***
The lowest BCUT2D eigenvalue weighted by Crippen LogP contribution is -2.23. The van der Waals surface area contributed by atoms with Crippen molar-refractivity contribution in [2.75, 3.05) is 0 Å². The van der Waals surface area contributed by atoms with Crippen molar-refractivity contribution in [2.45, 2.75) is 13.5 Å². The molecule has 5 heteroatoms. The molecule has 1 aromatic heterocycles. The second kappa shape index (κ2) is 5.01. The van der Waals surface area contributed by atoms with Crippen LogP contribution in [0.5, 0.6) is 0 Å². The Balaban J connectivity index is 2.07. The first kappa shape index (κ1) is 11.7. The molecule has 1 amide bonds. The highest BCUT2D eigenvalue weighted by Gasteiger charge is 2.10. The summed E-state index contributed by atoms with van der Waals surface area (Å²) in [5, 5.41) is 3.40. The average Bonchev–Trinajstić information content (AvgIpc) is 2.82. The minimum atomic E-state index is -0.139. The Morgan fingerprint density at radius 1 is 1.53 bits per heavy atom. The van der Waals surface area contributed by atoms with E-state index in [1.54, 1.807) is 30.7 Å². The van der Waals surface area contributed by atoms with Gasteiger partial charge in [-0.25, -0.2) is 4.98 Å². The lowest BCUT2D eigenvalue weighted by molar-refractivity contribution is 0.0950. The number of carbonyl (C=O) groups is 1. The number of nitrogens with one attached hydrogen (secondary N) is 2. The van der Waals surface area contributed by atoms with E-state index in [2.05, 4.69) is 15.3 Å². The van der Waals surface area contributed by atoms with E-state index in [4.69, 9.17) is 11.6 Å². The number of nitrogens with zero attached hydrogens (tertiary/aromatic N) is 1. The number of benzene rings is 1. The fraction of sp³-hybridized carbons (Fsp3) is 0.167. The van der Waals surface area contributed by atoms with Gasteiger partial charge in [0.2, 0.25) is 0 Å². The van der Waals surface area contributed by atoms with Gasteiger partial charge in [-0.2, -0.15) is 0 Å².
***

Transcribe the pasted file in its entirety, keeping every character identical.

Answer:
The lowest BCUT2D eigenvalue weighted by Crippen LogP contribution is -2.23. The van der Waals surface area contributed by atoms with Crippen molar-refractivity contribution in [2.75, 3.05) is 0 Å². The van der Waals surface area contributed by atoms with Crippen molar-refractivity contribution in [2.45, 2.75) is 13.5 Å². The molecule has 5 heteroatoms. The molecule has 1 aromatic heterocycles. The second kappa shape index (κ2) is 5.01. The van der Waals surface area contributed by atoms with Crippen LogP contribution in [0.5, 0.6) is 0 Å². The Balaban J connectivity index is 2.07. The first kappa shape index (κ1) is 11.7. The molecule has 1 amide bonds. The highest BCUT2D eigenvalue weighted by Gasteiger charge is 2.10. The summed E-state index contributed by atoms with van der Waals surface area (Å²) in [5, 5.41) is 3.40. The average Bonchev–Trinajstić information content (AvgIpc) is 2.82. The minimum atomic E-state index is -0.139. The Morgan fingerprint density at radius 1 is 1.53 bits per heavy atom. The van der Waals surface area contributed by atoms with E-state index in [1.54, 1.807) is 30.7 Å². The van der Waals surface area contributed by atoms with Gasteiger partial charge in [-0.25, -0.2) is 4.98 Å². The lowest BCUT2D eigenvalue weighted by molar-refractivity contribution is 0.0950. The number of carbonyl (C=O) groups is 1. The number of nitrogens with one attached hydrogen (secondary N) is 2. The van der Waals surface area contributed by atoms with E-state index in [2.05, 4.69) is 15.3 Å². The van der Waals surface area contributed by atoms with E-state index in [4.69, 9.17) is 11.6 Å². The number of nitrogens with zero attached hydrogens (tertiary/aromatic N) is 1. The number of benzene rings is 1. The fraction of sp³-hybridized carbons (Fsp3) is 0.167. The van der Waals surface area contributed by atoms with Gasteiger partial charge in [0.2, 0.25) is 0 Å². The van der Waals surface area contributed by atoms with Gasteiger partial charge in [-0.2, -0.15) is 0 Å².